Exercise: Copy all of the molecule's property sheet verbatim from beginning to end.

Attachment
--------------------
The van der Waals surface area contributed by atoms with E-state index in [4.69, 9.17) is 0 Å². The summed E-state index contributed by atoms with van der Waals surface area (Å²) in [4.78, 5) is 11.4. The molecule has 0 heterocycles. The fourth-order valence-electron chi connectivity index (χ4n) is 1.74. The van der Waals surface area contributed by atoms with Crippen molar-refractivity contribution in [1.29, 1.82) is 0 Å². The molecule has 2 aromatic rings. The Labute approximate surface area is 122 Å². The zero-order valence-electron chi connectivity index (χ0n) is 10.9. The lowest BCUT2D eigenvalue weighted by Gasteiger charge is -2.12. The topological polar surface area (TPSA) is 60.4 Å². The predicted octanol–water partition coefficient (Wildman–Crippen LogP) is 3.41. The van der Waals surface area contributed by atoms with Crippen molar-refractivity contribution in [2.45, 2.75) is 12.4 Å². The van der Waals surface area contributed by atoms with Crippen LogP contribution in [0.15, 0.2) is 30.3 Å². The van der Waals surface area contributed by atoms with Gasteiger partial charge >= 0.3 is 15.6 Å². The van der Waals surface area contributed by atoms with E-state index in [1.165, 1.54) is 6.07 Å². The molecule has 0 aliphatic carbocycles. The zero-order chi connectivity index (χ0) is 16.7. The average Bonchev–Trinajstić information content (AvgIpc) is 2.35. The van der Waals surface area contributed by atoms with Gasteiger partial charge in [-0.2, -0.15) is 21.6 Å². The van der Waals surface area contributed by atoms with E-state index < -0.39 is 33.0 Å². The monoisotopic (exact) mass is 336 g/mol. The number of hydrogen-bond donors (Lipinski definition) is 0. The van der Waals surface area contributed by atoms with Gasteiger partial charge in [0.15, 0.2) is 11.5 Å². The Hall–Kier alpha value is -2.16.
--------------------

The van der Waals surface area contributed by atoms with E-state index in [4.69, 9.17) is 0 Å². The summed E-state index contributed by atoms with van der Waals surface area (Å²) in [4.78, 5) is 11.4. The molecule has 0 heterocycles. The fourth-order valence-electron chi connectivity index (χ4n) is 1.74. The van der Waals surface area contributed by atoms with Crippen molar-refractivity contribution in [1.29, 1.82) is 0 Å². The molecule has 2 aromatic rings. The Labute approximate surface area is 122 Å². The zero-order valence-electron chi connectivity index (χ0n) is 10.9. The lowest BCUT2D eigenvalue weighted by Gasteiger charge is -2.12. The topological polar surface area (TPSA) is 60.4 Å². The predicted octanol–water partition coefficient (Wildman–Crippen LogP) is 3.41. The van der Waals surface area contributed by atoms with Crippen molar-refractivity contribution in [2.45, 2.75) is 12.4 Å². The van der Waals surface area contributed by atoms with Crippen LogP contribution in [0.15, 0.2) is 30.3 Å². The van der Waals surface area contributed by atoms with Gasteiger partial charge >= 0.3 is 15.6 Å². The van der Waals surface area contributed by atoms with E-state index in [1.165, 1.54) is 6.07 Å². The molecule has 0 aliphatic carbocycles. The zero-order chi connectivity index (χ0) is 16.7. The average Bonchev–Trinajstić information content (AvgIpc) is 2.35. The van der Waals surface area contributed by atoms with Gasteiger partial charge in [-0.2, -0.15) is 21.6 Å². The van der Waals surface area contributed by atoms with E-state index < -0.39 is 33.0 Å². The monoisotopic (exact) mass is 336 g/mol. The number of hydrogen-bond donors (Lipinski definition) is 0. The van der Waals surface area contributed by atoms with Gasteiger partial charge in [0.15, 0.2) is 11.5 Å². The Hall–Kier alpha value is -2.16.